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Children Services Advocates Ask State For More Funds To Deal With Impact Of Pandemic

South Central Ohio Job and Family Services covers Ross, Vinton and Hocking counties.
Gabe Rosenberg
South Central Ohio Job and Family Services covers Ross, Vinton and Hocking counties.

Advocates for children's services are criticizing Gov. Mike DeWine's proposed two-year state budget, which includes a funding increase in the first year and a decrease in the second.

Advocates say it won’t be enough to help counties deal with soaring costs with more than 15,000 children in foster care in Ohio.

“We are broke, to use blunt terms,” said Danny Brenneman, who heads Coshocton County Job and Family Services.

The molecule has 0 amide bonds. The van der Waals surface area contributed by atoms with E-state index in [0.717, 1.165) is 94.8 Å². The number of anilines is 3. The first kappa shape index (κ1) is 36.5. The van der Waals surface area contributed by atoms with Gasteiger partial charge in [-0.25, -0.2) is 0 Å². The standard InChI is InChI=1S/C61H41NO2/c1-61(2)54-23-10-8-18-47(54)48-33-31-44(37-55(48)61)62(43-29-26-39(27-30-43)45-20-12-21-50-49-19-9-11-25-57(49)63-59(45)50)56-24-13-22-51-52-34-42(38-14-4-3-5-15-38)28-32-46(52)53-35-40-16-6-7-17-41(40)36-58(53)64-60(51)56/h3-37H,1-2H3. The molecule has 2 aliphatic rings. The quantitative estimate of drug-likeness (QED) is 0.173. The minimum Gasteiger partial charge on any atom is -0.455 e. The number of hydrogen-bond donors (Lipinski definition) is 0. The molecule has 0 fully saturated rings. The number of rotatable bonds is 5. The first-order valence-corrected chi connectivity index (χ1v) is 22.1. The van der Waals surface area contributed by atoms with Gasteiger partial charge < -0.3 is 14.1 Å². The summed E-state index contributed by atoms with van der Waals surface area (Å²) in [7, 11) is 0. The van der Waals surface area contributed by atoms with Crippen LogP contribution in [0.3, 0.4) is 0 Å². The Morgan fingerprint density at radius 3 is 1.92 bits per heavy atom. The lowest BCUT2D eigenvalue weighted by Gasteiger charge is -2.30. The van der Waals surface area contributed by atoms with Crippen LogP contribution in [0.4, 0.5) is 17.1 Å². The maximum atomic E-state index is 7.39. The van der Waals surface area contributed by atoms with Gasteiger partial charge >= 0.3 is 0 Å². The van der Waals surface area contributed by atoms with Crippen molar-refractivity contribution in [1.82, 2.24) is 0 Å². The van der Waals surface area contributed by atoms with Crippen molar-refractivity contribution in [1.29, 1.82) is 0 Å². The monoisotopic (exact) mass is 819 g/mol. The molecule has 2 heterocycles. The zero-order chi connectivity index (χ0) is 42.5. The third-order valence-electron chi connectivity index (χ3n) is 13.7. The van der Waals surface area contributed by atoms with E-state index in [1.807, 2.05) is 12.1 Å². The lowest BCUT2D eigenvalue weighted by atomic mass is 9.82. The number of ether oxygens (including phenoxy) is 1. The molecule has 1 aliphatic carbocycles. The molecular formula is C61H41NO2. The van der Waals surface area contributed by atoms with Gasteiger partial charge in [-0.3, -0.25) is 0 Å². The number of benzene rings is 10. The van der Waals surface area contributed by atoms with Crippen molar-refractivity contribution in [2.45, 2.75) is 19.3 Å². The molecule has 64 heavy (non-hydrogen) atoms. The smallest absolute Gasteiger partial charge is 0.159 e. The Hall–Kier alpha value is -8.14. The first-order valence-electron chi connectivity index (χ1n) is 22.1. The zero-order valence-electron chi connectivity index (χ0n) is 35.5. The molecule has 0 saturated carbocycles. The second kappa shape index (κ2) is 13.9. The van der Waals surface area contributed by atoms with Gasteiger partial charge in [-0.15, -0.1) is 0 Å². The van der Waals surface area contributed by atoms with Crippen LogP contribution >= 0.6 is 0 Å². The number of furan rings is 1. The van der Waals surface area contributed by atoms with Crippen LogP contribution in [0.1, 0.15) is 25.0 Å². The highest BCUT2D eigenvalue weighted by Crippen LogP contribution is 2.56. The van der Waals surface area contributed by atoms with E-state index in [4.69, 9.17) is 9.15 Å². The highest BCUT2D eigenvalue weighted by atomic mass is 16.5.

Brenneman told a House Finance subcommittee that substance abuse, especially opioids and the pandemic have ravaged his agency’s financial ability to help kids and families.

Angela Sausser with the Public Children Services Association of Ohio says counties need more money to help find kinship caregivers and to keep kids out of foster care.

“We don’t come lightly at this ask, I should say. That’s because our ask, which is $50 million additional to children services, is what we believe is the minimal cost increase that our counties are going to experience over the next two years,” Sauser says.

Sausser says that as the pandemic ends, more kids who have been neglected or abused over the last year could come into the system. Counties will need an additional $50 million just to support current programs, Sausser says.

However, with more children potentially coming into the system, she is worried about the future.

“As this pandemic ends, we could see additional kids coming into the foster care who have been suffering at home for over a year – experienced neglect, additional trauma, parents are struggling with addiction issues, etc.,” Sausser says.